Burnt food. It used to be the mark of a distracted cook. The phone rings and the carrots get singed. A kid asks a question about algebra and the chicken comes out black. You capture a Pokémon in the pantry and your “go-to” burgers have gone too far. “Oops” would be your only excuse. Nowadays, though, blackened, charred and blistered is not only acceptable but is a whole new cooking trend that’s worth mastering. However, you have to learn to burn artfully… There’s a difference between a carcinogenic pile of ashes and the ultra-sophisticated, ultra-caramelization that can amplify flavor. I’m hoping you take a look at these Spicy Grilled Green Beans with Cashews and Basil and see the latter.
When it comes to char it’s long been acceptable to serve beef with a nicely blackened exterior. When I was growing up the only way my mother would eat filet mignon was “charred rare” (sometimes called “black and blue”). Every backyard grillmeister knows that a burger with good looking grill marks has always been a badge of honor. However, the modern cook’s fascination with char probably started with pizza. There was a time when pizza was served uniformly red with a pasty white crust. Yum, yum thought Neopolitan neophytes. But things have changed in the pizza parlors I frequent. The best places have slowly been raising the temperature in their wood-fired ovens creating pies freckled with black char.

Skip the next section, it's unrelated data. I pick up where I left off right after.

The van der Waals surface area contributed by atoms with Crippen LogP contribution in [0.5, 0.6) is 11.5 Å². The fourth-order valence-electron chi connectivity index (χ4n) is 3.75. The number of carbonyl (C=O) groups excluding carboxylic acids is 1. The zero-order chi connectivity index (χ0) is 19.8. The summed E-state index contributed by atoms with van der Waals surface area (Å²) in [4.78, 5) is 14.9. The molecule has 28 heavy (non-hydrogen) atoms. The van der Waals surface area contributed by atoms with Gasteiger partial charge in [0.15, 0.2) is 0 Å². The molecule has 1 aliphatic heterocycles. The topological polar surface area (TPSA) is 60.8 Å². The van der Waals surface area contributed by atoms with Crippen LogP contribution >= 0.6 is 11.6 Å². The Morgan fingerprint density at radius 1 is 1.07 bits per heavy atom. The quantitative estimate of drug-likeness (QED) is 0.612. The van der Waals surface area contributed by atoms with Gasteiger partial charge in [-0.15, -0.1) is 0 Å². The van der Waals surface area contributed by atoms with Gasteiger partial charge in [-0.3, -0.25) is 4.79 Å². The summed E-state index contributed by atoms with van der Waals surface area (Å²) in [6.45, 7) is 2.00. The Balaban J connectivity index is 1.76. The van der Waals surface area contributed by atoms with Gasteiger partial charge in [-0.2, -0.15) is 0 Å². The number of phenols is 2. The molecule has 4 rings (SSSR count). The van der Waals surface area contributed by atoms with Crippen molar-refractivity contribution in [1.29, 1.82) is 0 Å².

Spicy Grilled Green Beans
Thanks to these pizza pioneers eaters everywhere are learning to embrace char. I myself have discovered a love for “burnt” vegetables and the grill is a great way to get the kind of burn I like. Grills, particularly charcoal grills, tend to be very, very hot. That’s why they’re perfect for quick cooking small vegetables like grilled green beans. The interior cooks quickly before the surface gets too charred.
Because of their slim profile, green beans might not be an obvious choice for grilling. When working with high heat and fast cooking it’s easy to imagine grilled green beans slipping through the grate and landing in a bed of hot coals. To make the job less precarious there are specialized vessels known as grill baskets. They’re designed to work on a hot grill and have small perforations that do a good job letting the heat and smoke come through to the food. However, I’m no fan of arguably superfluous kitchen gadgets. So I’ve experimented and found that a metal cooling rack works beautifully when laid in a crosshatch pattern on top of the grill grates. You’ll get perfectly blackened, charred, blistered, tender-crisp grilled green beans in no time over the high heat of the coals, with zero loss. GREG